- a positively charged elementary particle that is a fundamental constituent of all atomic nuclei. It is the lightest and most stable baryon, having a charge equal in magnitude to that of the electron, a spin of ½, and a mass of 1.673 × 10−27 kg. Symbol: P
Origin of proton
Examples from the Web for protons
Contemporary Examples of protons
The gravity is enough to squeeze atoms until electrons combine with protons to make neutrons.The Weirdest Object in the Universe
Matthew R. Francis
May 18, 2014
Historical Examples of protons
We have electrons and protons of matter, and photons of light.The Black Star Passes
John W Campbell
One funny move out of you and I'll blast your ship into protons!On the Trail of the Space Pirates
They clearly understood the combination of these electrons and protons into atoms.Skylark Three
Edward Elmer Smith
In Arret the protons were negative, and the electrons positive.Devil Crystals of Arret
Hal K. Wells
That makes the total number of protons and electrons the same.Letters of a Radio-Engineer to His Son
- a stable, positively charged elementary particle, found in atomic nuclei in numbers equal to the atomic number of the element. It is a baryon with a charge of 1.602176462 × 10 –19 coulomb, a rest mass of 1.672 62159 × 10 –27 kilogram, and spin 1/2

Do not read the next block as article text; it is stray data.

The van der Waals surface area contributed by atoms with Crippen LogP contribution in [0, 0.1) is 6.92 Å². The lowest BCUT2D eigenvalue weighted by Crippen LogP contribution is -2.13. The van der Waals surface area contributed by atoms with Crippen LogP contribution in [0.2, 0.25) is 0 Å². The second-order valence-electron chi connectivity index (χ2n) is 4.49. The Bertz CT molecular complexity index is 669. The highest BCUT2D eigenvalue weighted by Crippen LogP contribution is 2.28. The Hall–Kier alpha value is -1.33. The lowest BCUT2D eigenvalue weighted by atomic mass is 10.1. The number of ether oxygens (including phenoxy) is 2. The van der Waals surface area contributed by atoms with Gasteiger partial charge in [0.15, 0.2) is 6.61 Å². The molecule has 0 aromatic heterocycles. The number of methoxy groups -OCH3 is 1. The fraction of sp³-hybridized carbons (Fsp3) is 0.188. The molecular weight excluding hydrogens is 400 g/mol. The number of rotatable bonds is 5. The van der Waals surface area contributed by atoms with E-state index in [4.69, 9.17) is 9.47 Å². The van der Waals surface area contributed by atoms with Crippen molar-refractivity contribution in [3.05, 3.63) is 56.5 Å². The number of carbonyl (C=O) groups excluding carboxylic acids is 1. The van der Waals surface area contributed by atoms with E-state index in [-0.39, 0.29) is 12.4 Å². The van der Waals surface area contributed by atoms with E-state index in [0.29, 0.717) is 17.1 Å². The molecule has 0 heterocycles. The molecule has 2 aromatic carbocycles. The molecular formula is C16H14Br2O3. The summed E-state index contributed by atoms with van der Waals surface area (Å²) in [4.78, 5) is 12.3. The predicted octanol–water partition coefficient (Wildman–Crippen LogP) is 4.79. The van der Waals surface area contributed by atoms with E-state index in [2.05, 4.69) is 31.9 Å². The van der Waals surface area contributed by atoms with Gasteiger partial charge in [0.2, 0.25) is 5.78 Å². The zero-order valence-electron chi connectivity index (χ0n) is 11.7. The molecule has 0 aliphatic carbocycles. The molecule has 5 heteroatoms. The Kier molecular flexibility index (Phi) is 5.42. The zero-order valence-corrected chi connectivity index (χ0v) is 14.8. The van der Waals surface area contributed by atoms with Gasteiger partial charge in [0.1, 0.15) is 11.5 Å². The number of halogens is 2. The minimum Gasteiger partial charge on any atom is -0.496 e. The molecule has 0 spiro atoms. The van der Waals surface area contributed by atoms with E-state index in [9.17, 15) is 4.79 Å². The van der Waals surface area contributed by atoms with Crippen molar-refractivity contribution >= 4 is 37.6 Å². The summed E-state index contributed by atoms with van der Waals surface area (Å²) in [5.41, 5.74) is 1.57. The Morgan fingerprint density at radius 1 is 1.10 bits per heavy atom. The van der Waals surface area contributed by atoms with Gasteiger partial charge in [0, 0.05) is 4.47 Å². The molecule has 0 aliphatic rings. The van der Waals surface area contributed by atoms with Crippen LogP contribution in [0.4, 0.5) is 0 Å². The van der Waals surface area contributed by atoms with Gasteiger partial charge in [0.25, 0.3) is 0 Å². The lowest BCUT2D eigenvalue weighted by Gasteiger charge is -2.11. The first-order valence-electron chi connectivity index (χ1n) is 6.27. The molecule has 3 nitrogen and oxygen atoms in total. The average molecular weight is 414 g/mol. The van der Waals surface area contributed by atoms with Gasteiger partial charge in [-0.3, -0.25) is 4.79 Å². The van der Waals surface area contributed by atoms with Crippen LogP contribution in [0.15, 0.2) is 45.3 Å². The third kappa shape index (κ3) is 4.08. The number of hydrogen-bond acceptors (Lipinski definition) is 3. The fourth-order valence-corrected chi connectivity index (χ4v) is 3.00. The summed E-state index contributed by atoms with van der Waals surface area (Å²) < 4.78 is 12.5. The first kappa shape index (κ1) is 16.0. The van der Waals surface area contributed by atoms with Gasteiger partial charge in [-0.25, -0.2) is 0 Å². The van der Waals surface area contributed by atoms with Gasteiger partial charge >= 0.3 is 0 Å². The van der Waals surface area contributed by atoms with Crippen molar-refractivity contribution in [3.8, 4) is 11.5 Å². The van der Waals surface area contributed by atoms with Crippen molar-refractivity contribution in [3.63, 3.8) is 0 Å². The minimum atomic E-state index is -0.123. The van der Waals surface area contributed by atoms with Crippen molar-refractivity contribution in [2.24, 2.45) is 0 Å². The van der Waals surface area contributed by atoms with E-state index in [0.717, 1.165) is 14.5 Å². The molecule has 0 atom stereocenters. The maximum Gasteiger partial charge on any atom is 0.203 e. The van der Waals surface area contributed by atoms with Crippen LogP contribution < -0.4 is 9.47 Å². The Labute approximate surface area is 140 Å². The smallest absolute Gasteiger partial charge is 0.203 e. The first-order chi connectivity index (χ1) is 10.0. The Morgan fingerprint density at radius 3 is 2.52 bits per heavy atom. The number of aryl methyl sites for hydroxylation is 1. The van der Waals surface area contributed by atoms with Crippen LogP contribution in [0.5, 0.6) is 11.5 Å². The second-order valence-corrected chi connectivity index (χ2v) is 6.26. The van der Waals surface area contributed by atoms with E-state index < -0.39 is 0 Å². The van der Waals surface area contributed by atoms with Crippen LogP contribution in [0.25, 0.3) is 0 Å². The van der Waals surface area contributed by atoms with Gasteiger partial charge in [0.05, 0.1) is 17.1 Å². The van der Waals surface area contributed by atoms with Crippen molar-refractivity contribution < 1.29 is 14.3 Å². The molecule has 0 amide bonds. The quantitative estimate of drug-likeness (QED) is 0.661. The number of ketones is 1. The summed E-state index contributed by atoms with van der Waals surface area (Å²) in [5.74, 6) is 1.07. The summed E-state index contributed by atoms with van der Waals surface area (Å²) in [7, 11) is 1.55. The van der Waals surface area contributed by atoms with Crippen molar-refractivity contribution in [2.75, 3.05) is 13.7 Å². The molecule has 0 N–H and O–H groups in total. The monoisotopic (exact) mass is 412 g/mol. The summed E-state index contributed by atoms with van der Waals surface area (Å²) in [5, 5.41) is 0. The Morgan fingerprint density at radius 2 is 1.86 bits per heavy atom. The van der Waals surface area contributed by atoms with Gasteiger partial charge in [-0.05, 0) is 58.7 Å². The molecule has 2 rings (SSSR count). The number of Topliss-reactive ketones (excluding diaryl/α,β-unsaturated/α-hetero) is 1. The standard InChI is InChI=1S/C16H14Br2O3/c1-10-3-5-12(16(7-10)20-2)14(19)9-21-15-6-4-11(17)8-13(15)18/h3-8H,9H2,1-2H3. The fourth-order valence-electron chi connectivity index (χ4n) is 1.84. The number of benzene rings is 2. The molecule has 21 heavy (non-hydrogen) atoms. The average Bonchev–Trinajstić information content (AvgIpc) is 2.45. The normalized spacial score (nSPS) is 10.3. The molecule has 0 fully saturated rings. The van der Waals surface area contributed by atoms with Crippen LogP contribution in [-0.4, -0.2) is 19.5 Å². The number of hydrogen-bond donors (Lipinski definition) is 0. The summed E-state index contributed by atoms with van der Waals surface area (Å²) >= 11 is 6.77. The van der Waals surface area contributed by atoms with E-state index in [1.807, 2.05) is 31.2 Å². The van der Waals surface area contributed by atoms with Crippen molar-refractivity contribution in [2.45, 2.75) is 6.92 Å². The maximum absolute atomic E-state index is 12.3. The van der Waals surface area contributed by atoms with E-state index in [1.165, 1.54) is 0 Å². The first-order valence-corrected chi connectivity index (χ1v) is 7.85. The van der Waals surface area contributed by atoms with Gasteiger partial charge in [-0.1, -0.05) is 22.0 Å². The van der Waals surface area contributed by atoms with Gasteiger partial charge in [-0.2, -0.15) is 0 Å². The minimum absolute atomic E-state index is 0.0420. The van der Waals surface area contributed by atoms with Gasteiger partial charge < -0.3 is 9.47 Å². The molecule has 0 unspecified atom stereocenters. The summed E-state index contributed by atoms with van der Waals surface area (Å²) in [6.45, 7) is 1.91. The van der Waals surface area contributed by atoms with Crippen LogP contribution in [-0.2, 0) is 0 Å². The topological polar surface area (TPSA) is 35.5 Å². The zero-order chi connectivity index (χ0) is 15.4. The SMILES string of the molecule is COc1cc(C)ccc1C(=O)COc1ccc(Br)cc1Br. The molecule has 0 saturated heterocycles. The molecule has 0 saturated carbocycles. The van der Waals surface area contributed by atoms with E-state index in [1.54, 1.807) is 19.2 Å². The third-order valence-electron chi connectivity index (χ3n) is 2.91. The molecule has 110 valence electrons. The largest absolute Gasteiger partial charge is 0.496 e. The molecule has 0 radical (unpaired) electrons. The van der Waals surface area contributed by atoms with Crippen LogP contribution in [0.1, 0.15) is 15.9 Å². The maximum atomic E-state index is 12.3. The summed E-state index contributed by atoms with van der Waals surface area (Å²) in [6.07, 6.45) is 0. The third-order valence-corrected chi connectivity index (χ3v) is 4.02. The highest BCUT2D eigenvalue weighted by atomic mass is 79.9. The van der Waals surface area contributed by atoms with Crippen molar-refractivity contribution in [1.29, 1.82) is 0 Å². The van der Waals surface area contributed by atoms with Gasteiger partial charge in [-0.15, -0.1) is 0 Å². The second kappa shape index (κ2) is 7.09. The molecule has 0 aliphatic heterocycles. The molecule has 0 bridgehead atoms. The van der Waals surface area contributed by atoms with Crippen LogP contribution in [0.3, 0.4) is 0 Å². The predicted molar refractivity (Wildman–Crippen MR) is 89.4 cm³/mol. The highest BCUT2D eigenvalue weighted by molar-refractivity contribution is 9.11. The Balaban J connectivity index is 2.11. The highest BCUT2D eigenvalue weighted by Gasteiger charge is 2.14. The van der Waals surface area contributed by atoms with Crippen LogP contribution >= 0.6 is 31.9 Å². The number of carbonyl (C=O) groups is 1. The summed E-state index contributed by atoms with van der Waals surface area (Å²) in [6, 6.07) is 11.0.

Word Origin for proton
1920 in physics, coined by English physicist Ernest Rutherford (1871-1937) from noun use of Greek proton, neuter of protos "first" (see proto-), on analogy of electron; supposedly because hydrogen was hypothesized as a constituent of all the elements. The word was used earlier in embryology (1893) as a translation of German anlage ("fundamental thing") based on Aristotle's phrase he prote ousia to proton.
- A stable, positively charged subatomic particle in the baryon family having a mass 1,836 times that of the electron.
- A stable subatomic particle in the baryon family having a mass of 1.672 X 10-24 grams (1,836 times that of the electron) and a positive electric charge of approximately 1.602 X 10-19 coulombs. Protons make up part of the nucleus of all atoms except hydrogen, whose nucleus consists of a single proton. In neutral atoms, the number of protons is the same as the number of electrons. In positively charged atoms, the number of protons is greater than the number of electrons, and in negatively charged atoms electrons outnumber protons. Protons are believed to be composed of two up quarks and one down quark. See Table at subatomic particle.